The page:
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i'm reciving the following error in my program: Traceback:

Traceback (most recent call last):
File "C:\Python33\Archive\PythonGrafos\Alpha.py", line 126, in <module>
menugrafos()
File "C:\Python33\Archive\PythonGrafos\Alpha.py", line 97, in menugrafos
zetta = Beta.caminhografo(grafo,va,vb)
File "C:\Python33\Archive\PythonGrafos\Beta.py", line 129, in caminhografo
if ([vo, a]) in vat == ([vo,vq]) in vat:
TypeError: unhashable type: 'list'

The program is meant to do an adjacency list which works fine and then proceed to search if there is a path between vertex va and vb. I used a dictionary of lists in collection/defaultdict so i can properly append adjacent vertex.

The problem is in the if clauses after the list is created at the end of the program. I can't find a way to properly use the if clauses with the dict to find if there is a valid path between vertex. Also grafo is a graph class.

Here is the code:

class graph:
v = 0
a = 0
node = []

class vertex:
ta = []
adj = {}

def caminhografo(grafo, va, vb):
vat = defaultdict(list)
i = 0
a = 0
z = 0
vo = int(va)
vq = int(vb)
vz = int(va)
vw = int(vb)
x = len(grafo.node)
if vz < vw:
    for vz in range (vw+1):
        a = 0
        x = len(grafo.node)
        for a in range (x):
            if [int(vz),int(a)] in grafo.node:
                vat[vz].append(a)                   
if vz > vw:
    while vz > vw:
        a = 0
        x = len(grafo.node)
        for a in range (x):
            if[int(va),int(a)] in grafo.node:
                vat[vz].append(a)
        vz = vz - 1
a = 0
x = len(grafo.node)
print(vat)
for a in range (x):
   if ([vo, a]) in vat == ([vo,vq]) in vat:
       print("""
==============================================
           Existe Caminho
==============================================
""")
       break
   elif ([vo,a]) in vat:
       vo = a
   else:           
       print("""
==============================================
         Não Existe Caminho
==============================================
    """)
       break

Thanks for any assistance.

share|improve this question

1 Answer 1

up vote 19 down vote accepted

The problem is that you can't use a list as the key in a dict, since dict keys need to be immutable. Use a tuple instead.

This is a list:

[x, y]

This is a tuple:

(x, y)

Note that in most cases, the ( and ) are optional, since , is what actually defines a tuple (as long as it's not surrounded by [] or {}.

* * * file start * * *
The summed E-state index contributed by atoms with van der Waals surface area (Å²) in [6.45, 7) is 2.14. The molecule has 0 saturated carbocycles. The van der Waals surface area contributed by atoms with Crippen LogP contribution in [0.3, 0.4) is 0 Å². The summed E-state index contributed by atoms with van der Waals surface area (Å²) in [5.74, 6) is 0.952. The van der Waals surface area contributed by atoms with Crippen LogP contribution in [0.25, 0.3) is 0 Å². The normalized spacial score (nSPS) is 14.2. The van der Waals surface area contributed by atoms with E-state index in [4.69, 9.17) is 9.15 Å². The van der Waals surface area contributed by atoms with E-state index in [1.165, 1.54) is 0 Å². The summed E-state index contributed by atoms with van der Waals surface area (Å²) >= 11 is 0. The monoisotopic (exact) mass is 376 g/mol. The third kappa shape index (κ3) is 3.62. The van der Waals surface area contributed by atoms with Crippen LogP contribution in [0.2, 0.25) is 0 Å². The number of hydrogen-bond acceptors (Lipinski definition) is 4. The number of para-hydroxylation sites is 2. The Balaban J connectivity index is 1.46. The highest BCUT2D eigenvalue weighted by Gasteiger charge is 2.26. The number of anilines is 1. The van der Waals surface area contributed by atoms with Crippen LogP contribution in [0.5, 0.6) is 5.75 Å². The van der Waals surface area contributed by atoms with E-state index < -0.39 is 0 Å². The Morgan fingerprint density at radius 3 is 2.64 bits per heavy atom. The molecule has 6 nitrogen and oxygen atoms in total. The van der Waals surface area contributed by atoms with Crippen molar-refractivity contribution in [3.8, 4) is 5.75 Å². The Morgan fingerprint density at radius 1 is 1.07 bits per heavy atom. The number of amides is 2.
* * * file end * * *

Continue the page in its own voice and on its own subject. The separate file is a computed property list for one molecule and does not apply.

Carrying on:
You might find the section on tuples in the Python tutorial useful:

Though tuples may seem similar to lists, they are often used in different situations and for different purposes. Tuples are immutable, and usually contain an heterogeneous sequence of elements that are accessed via unpacking (see later in this section) or indexing (or even by attribute in the case of namedtuples). Lists are mutable, and their elements are usually homogeneous and are accessed by iterating over the list.

And in the section on dictionaries:

Unlike sequences, which are indexed by a range of numbers, dictionaries are indexed by keys, which can be any immutable type; strings and numbers can always be keys. Tuples can be used as keys if they contain only strings, numbers, or tuples; if a tuple contains any mutable object either directly or indirectly, it cannot be used as a key. You can’t use lists as keys, since lists can be modified in place using index assignments, slice assignments, or methods like append() and extend().


In case you're wondering what the error message means, it's complaining because there's no built-in hash function for lists (by design), and dictionaries are implemented as hash tables.

share|improve this answer
    
Is the tuple considered part of the dict list, or it's also the key? as the program is completely ignorning the ifs as if they were always false. –  Rex Oct 15 '13 at 1:35
    
@Rex I don't think I understand your question. If you use a tuple as key, then it will be the key, just like any other key. (some, tuple) in some_dict should work, assuming (some, tuple) is actually a key in some_dict. Make sure your actually added the keys you think you added. It may be better to play around with simpler dictionaries in the interpreter if you're having trouble understanding how they work. –  Brendan Long Oct 15 '13 at 1:36
    
So the tuple will be read just as keys? If i'm looking for (key1, element_in_key) it won't work? –  Rex Oct 15 '13 at 1:42
    
@Rex The easiest way to answer your questions is probably to try things in the Python interpreter. The short version is, if you store a key like, some_dict[key] = something, then key in some_dict will be true. It doesn't matter what the key is (as long as it's hashable). –  Brendan Long Oct 15 '13 at 2:28
    
So by using a dictionary of lists, i block myself from getting list values from the keys in the if? In that case, my if will never be true in any case because i'm looking for a mutable variable? So it's better to use another format to store the adjacency of the vertex. –  Rex Oct 15 '13 at 2:36

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